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Animal Bites

Animal Bites


An animal bite is an injury that is the result of the flesh of a person being caught between the teeth of the upper and lower jaws of an animal. Animal bites do not include insect bites or stings.


What are the causes and risks of the injury?

The most common animal bite in the US is a dog bite. Cat bites are the second most common. Cat bites can be more serious because they produce puncture-type wounds.
Wild animals, including bats, are responsible for a number of bites each year. Any animal that bites a human should be confined and the proper authorities notified. The animal should be tested for rabies.


What can be done to prevent the injury?

Most animal bites can be prevented by following these guidelines.
  • Teach children not to approach any unfamiliar pets or wild animals.
  • Avoid approaching an animal aggressively.
  • Don't tease animals.
  • Don't feed or play with wild animals, including squirrels and raccoons.
  • Don't stick fingers into animal cages at pet stores, shows, or zoos.
  • When an animal is eating or caring for its offspring, leave it alone.


How is the injury recognized?

A history of the animal bite from the individual or witnesses can provide a clue to the diagnosis. Often the bite can be diagnosed from the tooth marks on the person's skin.


What are the treatments for the injury?

There are three things to consider when treating animal bites:
  • preventing infection
  • preventing rabies
  • stopping bleeding
If bleeding is not severe, the wound should be washed with mild, soapy water for 3 to 5 minutes. It should then be covered with a clean dressing. Bleeding may be controlled by applying direct pressure over the wound with a clean, dry cloth. Elevation of the area may also help control the bleeding.
If the wound does not need stitches, it should be observed for the next 24 to 48 hours for signs of infection. If the wound becomes infected, a healthcare professional should be consulted. A healthcare professional should also be contacted if the person has not had a tetanus shot in the past 5 years.
Emergency care should be sought immediately in these situations.
  • There are serious injuries.
  • The person is suffering from severe blood loss.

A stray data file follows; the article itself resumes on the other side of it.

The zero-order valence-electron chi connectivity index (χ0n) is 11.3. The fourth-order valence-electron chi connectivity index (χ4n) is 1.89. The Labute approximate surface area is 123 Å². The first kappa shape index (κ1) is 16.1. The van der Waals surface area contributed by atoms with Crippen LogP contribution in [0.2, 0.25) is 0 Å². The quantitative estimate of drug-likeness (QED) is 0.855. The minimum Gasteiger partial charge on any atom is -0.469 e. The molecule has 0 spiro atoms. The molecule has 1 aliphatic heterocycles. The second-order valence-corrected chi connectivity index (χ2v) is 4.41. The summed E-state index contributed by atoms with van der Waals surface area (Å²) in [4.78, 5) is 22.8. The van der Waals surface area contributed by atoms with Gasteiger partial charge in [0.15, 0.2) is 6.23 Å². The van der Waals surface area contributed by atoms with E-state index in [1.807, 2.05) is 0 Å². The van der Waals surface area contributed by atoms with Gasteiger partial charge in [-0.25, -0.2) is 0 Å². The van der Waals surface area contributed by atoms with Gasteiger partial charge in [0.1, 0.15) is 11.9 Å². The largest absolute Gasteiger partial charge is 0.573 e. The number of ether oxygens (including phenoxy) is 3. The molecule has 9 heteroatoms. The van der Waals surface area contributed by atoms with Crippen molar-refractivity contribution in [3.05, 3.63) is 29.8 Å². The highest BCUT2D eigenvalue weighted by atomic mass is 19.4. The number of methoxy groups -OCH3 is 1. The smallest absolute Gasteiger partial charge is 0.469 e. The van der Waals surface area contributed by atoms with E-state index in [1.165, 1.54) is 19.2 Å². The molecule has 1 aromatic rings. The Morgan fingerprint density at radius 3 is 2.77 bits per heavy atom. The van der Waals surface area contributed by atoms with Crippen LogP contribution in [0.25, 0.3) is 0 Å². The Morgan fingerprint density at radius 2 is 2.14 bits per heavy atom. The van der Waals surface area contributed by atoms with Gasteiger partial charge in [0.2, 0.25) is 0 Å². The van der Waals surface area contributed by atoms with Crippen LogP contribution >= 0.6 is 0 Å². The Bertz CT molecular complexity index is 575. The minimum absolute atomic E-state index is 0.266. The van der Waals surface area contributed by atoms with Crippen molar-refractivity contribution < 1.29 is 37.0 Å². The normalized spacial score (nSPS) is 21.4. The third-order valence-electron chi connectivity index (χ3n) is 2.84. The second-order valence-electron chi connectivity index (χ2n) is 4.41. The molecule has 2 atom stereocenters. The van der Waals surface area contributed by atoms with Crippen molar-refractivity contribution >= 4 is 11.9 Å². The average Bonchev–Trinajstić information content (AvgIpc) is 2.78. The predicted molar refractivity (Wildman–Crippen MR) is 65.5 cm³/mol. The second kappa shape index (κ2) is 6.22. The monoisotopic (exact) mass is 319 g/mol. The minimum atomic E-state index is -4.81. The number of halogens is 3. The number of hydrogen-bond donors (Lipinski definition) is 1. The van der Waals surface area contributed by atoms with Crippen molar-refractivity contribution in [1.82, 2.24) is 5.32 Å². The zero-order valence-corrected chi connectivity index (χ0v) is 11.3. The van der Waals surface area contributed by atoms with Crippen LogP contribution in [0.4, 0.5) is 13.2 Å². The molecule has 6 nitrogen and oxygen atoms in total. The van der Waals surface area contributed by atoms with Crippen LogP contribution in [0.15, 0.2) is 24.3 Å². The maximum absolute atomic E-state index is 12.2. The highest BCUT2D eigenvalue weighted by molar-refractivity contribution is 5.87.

• There are many bites.
  • A significant amount of flesh has been lost.
  • The person has been bitten by a stray or unknown animal.
The healthcare professional may consider the following treatment options:
  • antibiotics to prevent or treat infection
  • debridement, or surgical removal of damaged or infected tissue
  • irrigation, a procedure that floods the bite area to wash out foreign objects
  • pain medicines
  • sutures to close the wound
  • X-rays to look for bone fractures or foreign bodies left in the wound
Rabies is very rare but can be fatal. It is transmitted in the saliva of rabid bats, skunks, raccoons, and foxes. Pets that have not received rabies shots can also carry the rabies virus.
There are two ways to tell if an animal has rabies. The first way is to capture the animal and observe it for 10 days. If the animal does not become sick in that time, it is not rabid. The second way is to destroy the animal and examine its brain.
There is no cure for rabies once it has developed. The rabies vaccine can be effective when given before symptoms develop.

Side Effects

What are the side effects of the treatments?

With any wound, there are always the risks of bleeding and infection. In some cases, sutures are not used because they may trap bacteria inside. All antibiotics can cause allergic reactions, gastrointestinal distress, or other side effects.

After Treatment

What happens after treatment for the injury?

Any new or worsening symptoms should be reported to the healthcare professional.

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